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Why does Windows 10 say your Wi-Fi network is not secure?

Windows 10 now warns you that a Wi-Fi network is "not safe" if it uses "an older security standard that expires". Windows 10 warns you about WEP and TKIP. This is the meaning of this message – and how it can be fixed.

As of the May 201

9 update, Windows may display a message that your network is not secure, even if you know you are using a password. When this message appears, you are likely to use either Wired Equivalent Privacy (WEP) encryption or Temporal Key Integrity Protocol (TKIP) encryption. These encryptions are not safe to use and you should upgrade to a newer protocol or replace your router as soon as possible.

Why Windows 10 Alerts You

  The Westell Router Administration page displays the WEP encryption settings.

You probably know that you should password protect your Wi-Fi network. Whether you want to keep your neighbors out or remove bad cast members from your system, securing your wireless network is the best way to do it. However, adding a password to your wireless router will not only keep people out of your network. The security log encrypts your data to prevent other people in the area from listening to your activity.

There are several ways to encrypt your wireless network: WEP, WPA, and WPA2. WPA3 is also on the way. WEP is the oldest and least secure at this time. Look at this way; The Wi-Fi Alliance ratified WEP in 1999. This is older than Windows XP, YouTube, and the original iPod. WPA-TKIP was already supported in 2002.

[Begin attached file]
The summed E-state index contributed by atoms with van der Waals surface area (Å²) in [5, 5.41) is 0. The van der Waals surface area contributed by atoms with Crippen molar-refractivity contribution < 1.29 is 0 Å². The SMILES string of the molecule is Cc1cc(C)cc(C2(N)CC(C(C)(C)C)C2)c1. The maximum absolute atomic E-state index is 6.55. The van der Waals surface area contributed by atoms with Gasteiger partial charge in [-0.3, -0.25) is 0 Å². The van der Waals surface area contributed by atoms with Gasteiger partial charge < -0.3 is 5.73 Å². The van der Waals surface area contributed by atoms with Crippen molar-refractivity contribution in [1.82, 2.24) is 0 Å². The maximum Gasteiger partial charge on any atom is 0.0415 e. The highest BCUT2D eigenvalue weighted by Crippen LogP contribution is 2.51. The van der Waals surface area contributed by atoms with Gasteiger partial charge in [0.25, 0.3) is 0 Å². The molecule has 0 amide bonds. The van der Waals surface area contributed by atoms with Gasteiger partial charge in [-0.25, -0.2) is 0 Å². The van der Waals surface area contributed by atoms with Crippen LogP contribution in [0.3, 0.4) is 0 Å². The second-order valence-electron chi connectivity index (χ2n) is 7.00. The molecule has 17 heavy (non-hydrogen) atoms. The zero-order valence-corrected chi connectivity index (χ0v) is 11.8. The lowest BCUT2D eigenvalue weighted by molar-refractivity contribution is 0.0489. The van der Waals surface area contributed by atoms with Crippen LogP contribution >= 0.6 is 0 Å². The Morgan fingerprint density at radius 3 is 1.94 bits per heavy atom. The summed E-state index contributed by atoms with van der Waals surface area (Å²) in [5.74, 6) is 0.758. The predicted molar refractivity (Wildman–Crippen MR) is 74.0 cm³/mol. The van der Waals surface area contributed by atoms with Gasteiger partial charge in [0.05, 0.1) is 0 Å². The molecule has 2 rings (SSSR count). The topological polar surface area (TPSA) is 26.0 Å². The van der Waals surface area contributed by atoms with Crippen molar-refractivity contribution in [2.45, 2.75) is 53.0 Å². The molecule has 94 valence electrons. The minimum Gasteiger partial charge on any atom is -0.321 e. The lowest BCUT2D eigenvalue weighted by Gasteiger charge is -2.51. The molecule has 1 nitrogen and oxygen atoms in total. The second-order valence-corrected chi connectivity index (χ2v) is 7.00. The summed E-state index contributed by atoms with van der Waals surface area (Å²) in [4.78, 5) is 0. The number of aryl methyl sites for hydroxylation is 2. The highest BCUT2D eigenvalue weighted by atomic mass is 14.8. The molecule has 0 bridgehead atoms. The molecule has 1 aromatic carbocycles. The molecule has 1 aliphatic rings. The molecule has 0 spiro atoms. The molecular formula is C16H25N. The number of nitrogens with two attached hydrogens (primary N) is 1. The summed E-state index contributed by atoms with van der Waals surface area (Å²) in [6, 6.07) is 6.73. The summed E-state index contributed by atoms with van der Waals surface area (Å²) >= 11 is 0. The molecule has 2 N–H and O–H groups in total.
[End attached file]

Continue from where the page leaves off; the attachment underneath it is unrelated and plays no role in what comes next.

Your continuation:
For this reason, Windows warns you about these networks with the following warning:

[Network Name] is not secure

This wireless network uses an older security standard that expires. It is recommended to connect to another network.

RELATED: All new in the Windows 10 update of May 2019, now available

Why WEP and TKIP are dangerous

WEP and WPA-TKIP are still pretty common. We've found that WEP is still in use on a relative's ISP router. We did not have to change anything or activate WEP. They already used it. WEP is a notoriously cumbersome encryption option. It was like that from the start and never got better.

When the encryption protocol was first released, most devices restricted WEP to 64-bit encryption due to US regulations. This has improved, but as you can see above the router, we were still trying to use 64-bit encryption. In comparison, WPA uses 256-bit encryption. Worse, over time, several bugs were found in the log, making encryption easier to crack. In 2005, the FBI demonstrated its ability to crack WEP encryption in minutes.

The Wi-Fi alliance wanted to replace WEP with WPA-TKIP, but the newer protocol unfortunately uses many of the same mechanisms. Because of this choice, the two protocols also share many of the same vulnerabilities. One way to break one usually works just as well with the other. Therefore, the use of TKIP is not more secure than WEP.